Philosophy 3141: The Theory of Knowledge
This course is designed to be an advanced philosophy course in the theory of knowledge and will presuppose student’s knowledge of the philosophical tools of analysis and argumentation. My aim in this course is to provide you with a broad understanding of several key issues and methodologies in contemporary epistemology, as well as insight into the thought of two historically important philosophers: Descartes and Berkeley.
We will begin with Descartes. Although the Meditations may well be the most easy to read work for us this semester, it is the most difficult to interpret because his literary style of writing belies a very difficult argumentative structure. This has help generate a huge literature on Descartes. He begins with a definition of knowledge and then looks for instances that fall under it. We will examine the issues of the cogito, elements of his rationalist epistemology, and the so-called Cartesian circle. The next section will concern the Gettier problem which uses an “opposite” methodology of accepting everyday knowledge claims and then attempting to develop a set of necessary and sufficient conditions, i.e., a definition, to characterize them. We will examine the issues of justification, supervenience, and the role of intuitions. The third section appeals to scientific findings and/or methodology in order to develop a naturalistic epistemological theory. Accounts range from a wholesale rejection of the pursuit of a definition and a straightforward appeal to intuitions, to the use of social science to establish what is known.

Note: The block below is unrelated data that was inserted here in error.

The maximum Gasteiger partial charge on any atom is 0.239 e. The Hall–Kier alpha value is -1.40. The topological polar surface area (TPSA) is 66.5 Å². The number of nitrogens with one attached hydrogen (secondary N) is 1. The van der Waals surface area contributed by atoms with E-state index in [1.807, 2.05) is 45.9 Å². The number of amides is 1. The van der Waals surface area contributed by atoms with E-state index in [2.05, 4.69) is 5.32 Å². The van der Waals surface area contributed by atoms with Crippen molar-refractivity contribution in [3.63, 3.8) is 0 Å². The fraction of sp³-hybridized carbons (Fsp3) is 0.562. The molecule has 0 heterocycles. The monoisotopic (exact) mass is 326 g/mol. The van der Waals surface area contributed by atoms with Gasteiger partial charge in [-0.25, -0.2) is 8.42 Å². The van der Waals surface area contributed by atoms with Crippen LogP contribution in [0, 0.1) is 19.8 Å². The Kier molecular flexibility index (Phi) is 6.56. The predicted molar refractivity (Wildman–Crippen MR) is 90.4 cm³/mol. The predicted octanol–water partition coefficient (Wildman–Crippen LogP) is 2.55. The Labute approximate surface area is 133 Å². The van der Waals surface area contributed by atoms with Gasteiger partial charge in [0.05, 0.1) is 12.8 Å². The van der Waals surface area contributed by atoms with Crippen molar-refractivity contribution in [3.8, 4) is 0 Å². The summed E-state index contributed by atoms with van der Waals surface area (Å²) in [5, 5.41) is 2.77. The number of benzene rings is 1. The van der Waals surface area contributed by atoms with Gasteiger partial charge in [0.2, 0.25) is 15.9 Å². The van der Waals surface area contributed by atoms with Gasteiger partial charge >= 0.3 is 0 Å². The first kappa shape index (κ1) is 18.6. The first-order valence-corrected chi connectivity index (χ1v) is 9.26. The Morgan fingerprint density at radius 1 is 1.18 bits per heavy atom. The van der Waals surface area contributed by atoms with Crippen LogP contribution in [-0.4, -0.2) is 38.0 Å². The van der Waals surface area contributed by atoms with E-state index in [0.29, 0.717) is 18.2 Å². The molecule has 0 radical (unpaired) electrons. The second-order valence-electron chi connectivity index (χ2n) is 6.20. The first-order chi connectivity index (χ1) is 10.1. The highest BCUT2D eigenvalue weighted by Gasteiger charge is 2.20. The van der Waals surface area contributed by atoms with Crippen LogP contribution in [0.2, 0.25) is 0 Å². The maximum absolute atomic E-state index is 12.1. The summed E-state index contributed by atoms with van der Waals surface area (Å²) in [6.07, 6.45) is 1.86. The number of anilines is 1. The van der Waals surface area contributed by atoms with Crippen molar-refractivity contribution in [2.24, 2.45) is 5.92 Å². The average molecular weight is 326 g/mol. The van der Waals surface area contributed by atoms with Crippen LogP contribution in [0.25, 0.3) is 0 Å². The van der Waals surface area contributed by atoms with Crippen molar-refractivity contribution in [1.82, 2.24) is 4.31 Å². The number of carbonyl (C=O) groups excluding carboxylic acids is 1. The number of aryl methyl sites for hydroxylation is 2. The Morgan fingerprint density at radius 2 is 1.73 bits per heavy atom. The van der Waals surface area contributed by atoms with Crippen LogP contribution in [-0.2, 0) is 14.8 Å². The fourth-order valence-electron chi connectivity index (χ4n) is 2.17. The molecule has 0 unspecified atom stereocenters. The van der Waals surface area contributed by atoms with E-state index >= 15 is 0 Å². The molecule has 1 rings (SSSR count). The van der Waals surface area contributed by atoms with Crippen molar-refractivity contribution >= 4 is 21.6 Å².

The fourth section is a dialogue from Berkeley. His concern is perception and he uses a series of arguments to establish a theory of direct perception which implies an idealist metaphysics. The fifth section is a textbook by Fish which surveys the range of contemporary theories of perception. The sixth section concerns specific epistemological issues of foundationalism, coherentism, internalism and externalism.